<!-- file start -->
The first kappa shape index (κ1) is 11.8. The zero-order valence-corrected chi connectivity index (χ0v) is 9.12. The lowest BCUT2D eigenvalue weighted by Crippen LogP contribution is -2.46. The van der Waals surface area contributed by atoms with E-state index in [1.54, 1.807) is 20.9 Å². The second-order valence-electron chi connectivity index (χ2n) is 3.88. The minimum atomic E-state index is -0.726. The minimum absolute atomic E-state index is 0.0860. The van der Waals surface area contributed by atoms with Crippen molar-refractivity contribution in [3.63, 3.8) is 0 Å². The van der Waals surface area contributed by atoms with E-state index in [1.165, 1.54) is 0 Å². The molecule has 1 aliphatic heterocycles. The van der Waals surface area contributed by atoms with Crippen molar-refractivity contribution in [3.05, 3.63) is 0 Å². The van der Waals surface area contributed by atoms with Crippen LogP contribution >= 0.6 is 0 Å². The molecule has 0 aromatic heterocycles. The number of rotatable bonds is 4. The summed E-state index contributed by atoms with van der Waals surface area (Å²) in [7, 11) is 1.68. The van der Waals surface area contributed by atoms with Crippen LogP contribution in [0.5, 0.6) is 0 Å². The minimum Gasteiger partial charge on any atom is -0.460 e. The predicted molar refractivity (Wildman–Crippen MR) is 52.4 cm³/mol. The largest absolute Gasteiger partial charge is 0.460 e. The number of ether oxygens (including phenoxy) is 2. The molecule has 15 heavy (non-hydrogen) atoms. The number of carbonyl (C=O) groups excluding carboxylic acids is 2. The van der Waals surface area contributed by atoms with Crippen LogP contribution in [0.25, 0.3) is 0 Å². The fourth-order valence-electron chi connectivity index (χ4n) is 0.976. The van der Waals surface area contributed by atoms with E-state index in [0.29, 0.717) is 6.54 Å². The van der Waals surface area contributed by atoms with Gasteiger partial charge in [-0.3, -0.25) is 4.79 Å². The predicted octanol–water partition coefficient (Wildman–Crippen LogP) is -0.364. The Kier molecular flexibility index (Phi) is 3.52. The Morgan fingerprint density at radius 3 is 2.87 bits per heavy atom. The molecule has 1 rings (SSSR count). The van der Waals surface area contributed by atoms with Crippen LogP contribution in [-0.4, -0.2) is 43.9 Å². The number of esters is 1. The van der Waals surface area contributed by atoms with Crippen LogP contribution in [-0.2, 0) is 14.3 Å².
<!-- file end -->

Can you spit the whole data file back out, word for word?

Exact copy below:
The first kappa shape index (κ1) is 11.8. The zero-order valence-corrected chi connectivity index (χ0v) is 9.12. The lowest BCUT2D eigenvalue weighted by Crippen LogP contribution is -2.46. The van der Waals surface area contributed by atoms with E-state index in [1.54, 1.807) is 20.9 Å². The second-order valence-electron chi connectivity index (χ2n) is 3.88. The minimum atomic E-state index is -0.726. The minimum absolute atomic E-state index is 0.0860. The van der Waals surface area contributed by atoms with Crippen molar-refractivity contribution in [3.63, 3.8) is 0 Å². The van der Waals surface area contributed by atoms with E-state index in [1.165, 1.54) is 0 Å². The molecule has 1 aliphatic heterocycles. The van der Waals surface area contributed by atoms with Crippen molar-refractivity contribution in [3.05, 3.63) is 0 Å². The van der Waals surface area contributed by atoms with Crippen LogP contribution >= 0.6 is 0 Å². The molecule has 0 aromatic heterocycles. The number of rotatable bonds is 4. The summed E-state index contributed by atoms with van der Waals surface area (Å²) in [7, 11) is 1.68. The van der Waals surface area contributed by atoms with Crippen LogP contribution in [0.5, 0.6) is 0 Å². The minimum Gasteiger partial charge on any atom is -0.460 e. The predicted molar refractivity (Wildman–Crippen MR) is 52.4 cm³/mol. The largest absolute Gasteiger partial charge is 0.460 e. The number of ether oxygens (including phenoxy) is 2. The molecule has 15 heavy (non-hydrogen) atoms. The number of carbonyl (C=O) groups excluding carboxylic acids is 2. The van der Waals surface area contributed by atoms with Crippen LogP contribution in [0.25, 0.3) is 0 Å². The fourth-order valence-electron chi connectivity index (χ4n) is 0.976. The van der Waals surface area contributed by atoms with E-state index in [0.29, 0.717) is 6.54 Å². The van der Waals surface area contributed by atoms with Gasteiger partial charge in [-0.3, -0.25) is 4.79 Å². The predicted octanol–water partition coefficient (Wildman–Crippen LogP) is -0.364. The Kier molecular flexibility index (Phi) is 3.52. The Morgan fingerprint density at radius 3 is 2.87 bits per heavy atom. The molecule has 1 rings (SSSR count). The van der Waals surface area contributed by atoms with Crippen LogP contribution in [-0.4, -0.2) is 43.9 Å². The number of esters is 1. The van der Waals surface area contributed by atoms with Crippen LogP contribution in [-0.2, 0) is 14.3 Å².